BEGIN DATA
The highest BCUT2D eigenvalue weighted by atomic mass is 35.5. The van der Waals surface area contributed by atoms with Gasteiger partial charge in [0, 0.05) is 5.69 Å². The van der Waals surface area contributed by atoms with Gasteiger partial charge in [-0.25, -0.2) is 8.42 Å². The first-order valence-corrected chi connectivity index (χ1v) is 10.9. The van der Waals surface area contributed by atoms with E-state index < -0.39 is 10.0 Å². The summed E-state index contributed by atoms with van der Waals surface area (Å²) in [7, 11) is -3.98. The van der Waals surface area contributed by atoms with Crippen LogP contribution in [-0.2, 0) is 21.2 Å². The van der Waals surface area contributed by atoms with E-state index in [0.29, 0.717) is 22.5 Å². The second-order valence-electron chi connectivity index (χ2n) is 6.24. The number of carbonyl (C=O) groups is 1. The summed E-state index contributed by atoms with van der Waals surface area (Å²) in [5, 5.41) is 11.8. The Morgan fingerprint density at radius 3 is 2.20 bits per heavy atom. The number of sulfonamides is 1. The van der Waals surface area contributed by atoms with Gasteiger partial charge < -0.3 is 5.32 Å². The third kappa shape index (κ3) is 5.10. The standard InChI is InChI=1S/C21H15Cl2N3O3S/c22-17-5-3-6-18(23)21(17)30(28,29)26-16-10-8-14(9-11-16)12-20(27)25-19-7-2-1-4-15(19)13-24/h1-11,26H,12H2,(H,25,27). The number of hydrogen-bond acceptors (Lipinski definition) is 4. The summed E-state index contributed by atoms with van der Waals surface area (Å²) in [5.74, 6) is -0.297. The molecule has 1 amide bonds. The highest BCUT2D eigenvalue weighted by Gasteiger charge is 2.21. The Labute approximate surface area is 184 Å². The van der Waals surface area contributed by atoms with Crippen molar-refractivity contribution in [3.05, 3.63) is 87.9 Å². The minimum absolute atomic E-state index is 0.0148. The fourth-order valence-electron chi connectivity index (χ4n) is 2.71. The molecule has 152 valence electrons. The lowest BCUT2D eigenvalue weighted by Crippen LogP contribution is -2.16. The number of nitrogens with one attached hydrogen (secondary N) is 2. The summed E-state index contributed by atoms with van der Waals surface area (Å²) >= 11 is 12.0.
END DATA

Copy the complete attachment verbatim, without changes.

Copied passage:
The highest BCUT2D eigenvalue weighted by atomic mass is 35.5. The van der Waals surface area contributed by atoms with Gasteiger partial charge in [0, 0.05) is 5.69 Å². The van der Waals surface area contributed by atoms with Gasteiger partial charge in [-0.25, -0.2) is 8.42 Å². The first-order valence-corrected chi connectivity index (χ1v) is 10.9. The van der Waals surface area contributed by atoms with E-state index < -0.39 is 10.0 Å². The summed E-state index contributed by atoms with van der Waals surface area (Å²) in [7, 11) is -3.98. The van der Waals surface area contributed by atoms with Crippen LogP contribution in [-0.2, 0) is 21.2 Å². The van der Waals surface area contributed by atoms with E-state index in [0.29, 0.717) is 22.5 Å². The second-order valence-electron chi connectivity index (χ2n) is 6.24. The number of carbonyl (C=O) groups is 1. The summed E-state index contributed by atoms with van der Waals surface area (Å²) in [5, 5.41) is 11.8. The Morgan fingerprint density at radius 3 is 2.20 bits per heavy atom. The number of sulfonamides is 1. The van der Waals surface area contributed by atoms with Gasteiger partial charge < -0.3 is 5.32 Å². The third kappa shape index (κ3) is 5.10. The standard InChI is InChI=1S/C21H15Cl2N3O3S/c22-17-5-3-6-18(23)21(17)30(28,29)26-16-10-8-14(9-11-16)12-20(27)25-19-7-2-1-4-15(19)13-24/h1-11,26H,12H2,(H,25,27). The number of hydrogen-bond acceptors (Lipinski definition) is 4. The summed E-state index contributed by atoms with van der Waals surface area (Å²) in [5.74, 6) is -0.297. The molecule has 1 amide bonds. The highest BCUT2D eigenvalue weighted by Gasteiger charge is 2.21. The Labute approximate surface area is 184 Å². The van der Waals surface area contributed by atoms with Crippen molar-refractivity contribution in [3.05, 3.63) is 87.9 Å². The minimum absolute atomic E-state index is 0.0148. The fourth-order valence-electron chi connectivity index (χ4n) is 2.71. The molecule has 152 valence electrons. The lowest BCUT2D eigenvalue weighted by Crippen LogP contribution is -2.16. The number of nitrogens with one attached hydrogen (secondary N) is 2. The summed E-state index contributed by atoms with van der Waals surface area (Å²) >= 11 is 12.0.